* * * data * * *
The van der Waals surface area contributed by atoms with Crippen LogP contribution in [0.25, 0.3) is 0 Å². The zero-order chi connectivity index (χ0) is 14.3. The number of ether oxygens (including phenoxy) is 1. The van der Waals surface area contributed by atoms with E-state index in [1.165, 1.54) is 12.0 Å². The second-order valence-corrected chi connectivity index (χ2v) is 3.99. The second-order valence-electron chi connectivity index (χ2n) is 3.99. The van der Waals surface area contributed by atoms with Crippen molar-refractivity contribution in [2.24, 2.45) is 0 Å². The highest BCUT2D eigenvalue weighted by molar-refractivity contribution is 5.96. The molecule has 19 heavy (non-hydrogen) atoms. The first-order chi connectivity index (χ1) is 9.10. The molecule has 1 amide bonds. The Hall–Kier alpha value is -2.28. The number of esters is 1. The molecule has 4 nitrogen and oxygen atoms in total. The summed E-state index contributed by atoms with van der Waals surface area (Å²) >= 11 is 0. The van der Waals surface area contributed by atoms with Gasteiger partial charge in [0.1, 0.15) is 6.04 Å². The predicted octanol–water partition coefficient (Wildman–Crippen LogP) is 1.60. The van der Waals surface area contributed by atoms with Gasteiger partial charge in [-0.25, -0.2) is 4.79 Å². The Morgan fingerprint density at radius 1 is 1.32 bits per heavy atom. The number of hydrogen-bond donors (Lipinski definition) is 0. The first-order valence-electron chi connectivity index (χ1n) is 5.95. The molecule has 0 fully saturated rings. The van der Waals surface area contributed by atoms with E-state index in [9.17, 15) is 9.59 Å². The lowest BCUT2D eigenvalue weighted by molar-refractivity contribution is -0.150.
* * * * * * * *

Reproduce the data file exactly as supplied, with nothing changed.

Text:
The van der Waals surface area contributed by atoms with Crippen LogP contribution in [0.25, 0.3) is 0 Å². The zero-order chi connectivity index (χ0) is 14.3. The number of ether oxygens (including phenoxy) is 1. The van der Waals surface area contributed by atoms with E-state index in [1.165, 1.54) is 12.0 Å². The second-order valence-corrected chi connectivity index (χ2v) is 3.99. The second-order valence-electron chi connectivity index (χ2n) is 3.99. The van der Waals surface area contributed by atoms with Crippen molar-refractivity contribution in [2.24, 2.45) is 0 Å². The highest BCUT2D eigenvalue weighted by molar-refractivity contribution is 5.96. The molecule has 19 heavy (non-hydrogen) atoms. The first-order chi connectivity index (χ1) is 9.10. The molecule has 1 amide bonds. The Hall–Kier alpha value is -2.28. The number of esters is 1. The molecule has 4 nitrogen and oxygen atoms in total. The summed E-state index contributed by atoms with van der Waals surface area (Å²) >= 11 is 0. The van der Waals surface area contributed by atoms with Gasteiger partial charge in [0.1, 0.15) is 6.04 Å². The predicted octanol–water partition coefficient (Wildman–Crippen LogP) is 1.60. The van der Waals surface area contributed by atoms with Gasteiger partial charge in [-0.25, -0.2) is 4.79 Å². The Morgan fingerprint density at radius 1 is 1.32 bits per heavy atom. The number of hydrogen-bond donors (Lipinski definition) is 0. The first-order valence-electron chi connectivity index (χ1n) is 5.95. The molecule has 0 fully saturated rings. The van der Waals surface area contributed by atoms with E-state index in [9.17, 15) is 9.59 Å². The lowest BCUT2D eigenvalue weighted by molar-refractivity contribution is -0.150.